Visitor’s Guide

The Marzo Igloo is starting to get visitor inquiries!  This is quite exciting!

In case you’re wondering when to visit – here is a (as far as I know, but I’m still new here and much of this is just what I’ve heard around town) month by month guide:

(I reccommend you fly into Anchorage and then rent a car / ride the train up to Fairbanks.  Alaska is BIG and the scenery and small towns along the way are spectacular and full of character(s).   If you are looking to experience Alaska and just come to Fairbanks … you will be disappointed.  Fairbanks … it isn’t pretty.)

March/ October: Ideal times for viewing the Northern Lights.  The light meter is falling into equal parts which means starry nights and sunny days (unless it’s cloudy).  Possible activities around our house: viewing the Northern Lights / shooting stars from Chena Hot Springs (a natural spring); dog mushing; cross country skiing (some of the trails end up at natural hot springs, others boast spectacular views); snowmobiling  … there is also a local ski hill (that would make people from Colorado laugh).

March: If you’re up for heli skiing / BIG mountain skiing – that would be further South from us.  All the locals here fly to Alyeska Resort in Girdwood.   Around Fairbanks in March you could see World Ice Art Championships which runs from February 22 to March 27. The first week of March is Iditarod time (the big dog sledding race).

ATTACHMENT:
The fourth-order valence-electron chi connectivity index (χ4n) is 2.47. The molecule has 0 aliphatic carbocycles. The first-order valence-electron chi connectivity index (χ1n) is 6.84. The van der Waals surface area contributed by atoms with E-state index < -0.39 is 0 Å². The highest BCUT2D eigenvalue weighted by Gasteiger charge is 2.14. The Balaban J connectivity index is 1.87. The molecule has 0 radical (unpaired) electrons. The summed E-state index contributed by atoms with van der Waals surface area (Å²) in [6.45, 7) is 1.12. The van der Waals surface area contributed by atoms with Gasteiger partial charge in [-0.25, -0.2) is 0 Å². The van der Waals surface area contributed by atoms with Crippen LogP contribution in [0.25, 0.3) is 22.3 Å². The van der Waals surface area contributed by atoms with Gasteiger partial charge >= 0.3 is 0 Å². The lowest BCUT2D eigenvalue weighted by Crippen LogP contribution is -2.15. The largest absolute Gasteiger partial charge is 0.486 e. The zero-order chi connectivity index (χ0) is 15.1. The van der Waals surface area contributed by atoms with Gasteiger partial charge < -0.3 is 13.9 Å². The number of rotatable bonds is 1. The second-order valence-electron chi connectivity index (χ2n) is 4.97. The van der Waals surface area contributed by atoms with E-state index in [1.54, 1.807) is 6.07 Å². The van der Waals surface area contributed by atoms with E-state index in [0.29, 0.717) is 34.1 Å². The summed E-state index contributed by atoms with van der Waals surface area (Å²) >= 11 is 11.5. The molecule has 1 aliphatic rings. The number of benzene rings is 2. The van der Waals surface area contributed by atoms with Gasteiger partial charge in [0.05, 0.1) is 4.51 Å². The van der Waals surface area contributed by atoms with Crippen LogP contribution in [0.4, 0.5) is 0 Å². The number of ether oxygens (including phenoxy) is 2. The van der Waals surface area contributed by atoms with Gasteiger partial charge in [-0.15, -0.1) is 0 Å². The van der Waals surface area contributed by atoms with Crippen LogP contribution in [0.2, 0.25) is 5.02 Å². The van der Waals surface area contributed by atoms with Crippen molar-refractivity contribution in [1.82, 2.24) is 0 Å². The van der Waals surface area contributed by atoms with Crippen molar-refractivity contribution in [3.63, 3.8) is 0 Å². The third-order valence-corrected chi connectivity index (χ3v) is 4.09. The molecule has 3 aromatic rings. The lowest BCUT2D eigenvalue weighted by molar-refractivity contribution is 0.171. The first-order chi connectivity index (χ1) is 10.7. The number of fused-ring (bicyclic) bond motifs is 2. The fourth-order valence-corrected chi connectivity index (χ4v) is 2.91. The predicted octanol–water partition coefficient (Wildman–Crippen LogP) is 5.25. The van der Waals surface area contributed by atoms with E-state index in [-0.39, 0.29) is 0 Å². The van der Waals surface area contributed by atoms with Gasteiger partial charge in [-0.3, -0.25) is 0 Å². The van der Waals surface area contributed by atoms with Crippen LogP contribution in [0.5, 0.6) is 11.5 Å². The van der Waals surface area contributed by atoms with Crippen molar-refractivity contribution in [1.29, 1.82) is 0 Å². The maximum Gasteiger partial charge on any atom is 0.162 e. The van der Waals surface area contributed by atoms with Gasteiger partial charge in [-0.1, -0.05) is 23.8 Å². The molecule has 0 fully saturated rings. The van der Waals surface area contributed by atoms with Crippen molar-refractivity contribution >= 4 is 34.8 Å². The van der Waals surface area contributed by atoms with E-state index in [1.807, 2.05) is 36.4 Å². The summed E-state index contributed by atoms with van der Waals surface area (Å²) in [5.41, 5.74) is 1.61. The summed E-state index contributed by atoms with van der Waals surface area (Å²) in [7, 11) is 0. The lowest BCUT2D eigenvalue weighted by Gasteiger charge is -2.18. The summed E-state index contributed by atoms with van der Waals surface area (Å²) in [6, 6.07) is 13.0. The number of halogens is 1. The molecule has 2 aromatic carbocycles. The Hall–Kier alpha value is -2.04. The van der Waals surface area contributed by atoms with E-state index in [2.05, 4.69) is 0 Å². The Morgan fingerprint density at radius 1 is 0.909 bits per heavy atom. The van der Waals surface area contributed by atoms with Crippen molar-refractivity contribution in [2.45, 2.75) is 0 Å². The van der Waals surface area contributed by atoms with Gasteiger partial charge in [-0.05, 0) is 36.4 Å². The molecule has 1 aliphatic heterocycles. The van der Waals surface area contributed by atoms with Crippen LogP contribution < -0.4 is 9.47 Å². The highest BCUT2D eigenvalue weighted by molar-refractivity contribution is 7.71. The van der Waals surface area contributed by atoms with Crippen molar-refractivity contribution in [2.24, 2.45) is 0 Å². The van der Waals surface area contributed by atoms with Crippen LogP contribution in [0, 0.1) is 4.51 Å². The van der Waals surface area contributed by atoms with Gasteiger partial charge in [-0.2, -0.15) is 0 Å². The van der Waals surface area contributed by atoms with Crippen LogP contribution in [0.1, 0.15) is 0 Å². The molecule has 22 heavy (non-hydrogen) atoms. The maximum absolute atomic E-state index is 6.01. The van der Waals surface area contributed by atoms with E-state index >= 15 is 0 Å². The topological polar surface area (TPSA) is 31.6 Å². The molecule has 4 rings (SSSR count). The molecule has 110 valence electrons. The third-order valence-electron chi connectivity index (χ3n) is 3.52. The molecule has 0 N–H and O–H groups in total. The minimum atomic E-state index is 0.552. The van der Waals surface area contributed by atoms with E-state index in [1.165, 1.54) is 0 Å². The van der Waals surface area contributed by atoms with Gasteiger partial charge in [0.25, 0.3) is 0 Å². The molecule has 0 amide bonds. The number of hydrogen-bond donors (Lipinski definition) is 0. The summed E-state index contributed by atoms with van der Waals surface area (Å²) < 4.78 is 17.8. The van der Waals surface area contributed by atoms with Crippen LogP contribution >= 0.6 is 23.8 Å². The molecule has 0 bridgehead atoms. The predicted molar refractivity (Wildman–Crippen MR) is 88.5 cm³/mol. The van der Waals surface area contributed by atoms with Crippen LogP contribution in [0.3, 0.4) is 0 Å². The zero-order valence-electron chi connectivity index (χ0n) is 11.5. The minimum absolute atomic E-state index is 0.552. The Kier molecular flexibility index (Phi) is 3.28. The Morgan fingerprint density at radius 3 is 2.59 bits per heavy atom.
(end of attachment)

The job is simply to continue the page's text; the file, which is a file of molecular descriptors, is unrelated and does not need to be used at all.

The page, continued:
April / May: “Break up” of the ice … means muddy.  All the snow that’s accumulated melts during this time and I’m told that it’s an ugly mess.  This is also when hungry bears emerge from hibernation.  Some people say it isn’t safe to wander outside.

June / July / August: LOTS of sunlight.   All the trains are running, road trip options are plentiful. Rafting trips down glacier rivers; kayaking through icebergs and seals; whale watching; guided tours to see bears eating salmon from waterfalls; hikes (with bear bells and bear spray and possibly a gun); you can go dog “sledding” through the park with a sled on wheels; cruise ships; fishing for salmon / halibut … all that is “AK” seems to fall into three short months. (On a personal note, even though this is the best time to be in Alaska, it is also wedding season / family reunion season for the proprietors of the Marzo B & B.   Sooo, book early!)

September: The shortest fall I ever did see. The changing and falling of the leaves lasted about 7 days – and it was a spectacular seven. And we saw a lot of Northern lights and stars and Moose during this time.   (It’s hunting season.  So, pack Orange).    The peak of the salmon spawn down South means LOTS of bears eating fish from waterfalls the first week of September.  If you’re up for this – I think you need to book your lodging at the bear reserve about a year ahead of time, or you can take a one day plane ride in and out of Katmai National Park …fun!

Novemburrr / DecemBURRR (it did not get above 0 for like 20 days – and was below 20 below for weeks) / January / February: Bite your pillow. Pack your prozac.  And your ear plugs.  And your Seasonal Affective Disorder Light. Prepare for long dark days stuck inside our cabin with two cubs doing the opposite of hibernation and without a single outlet.  God, help us.  (February 5th Yukon Quest dog race starts out of Fairbanks … ).

See you tomorrow (January 4) then?  Ok, great.



5 responses to “Visitor’s Guide

  1. Wow…sounds like we need to get our reservations in early. Also sounds like April/May could be a little muddy….hmmm…plus the bear thing. Oh well, neither threat of ugly mess or death can deter us.

  2. …sounds like a plan. We’ll need a minivan sized sled…

  3. Is September/October a better month to watch Northern Lights than March?

    • Hi Alice! I don’t know because I haven’t been here in March .. but speaking from my limited experience, Sept / Oct is a great time to see the lights.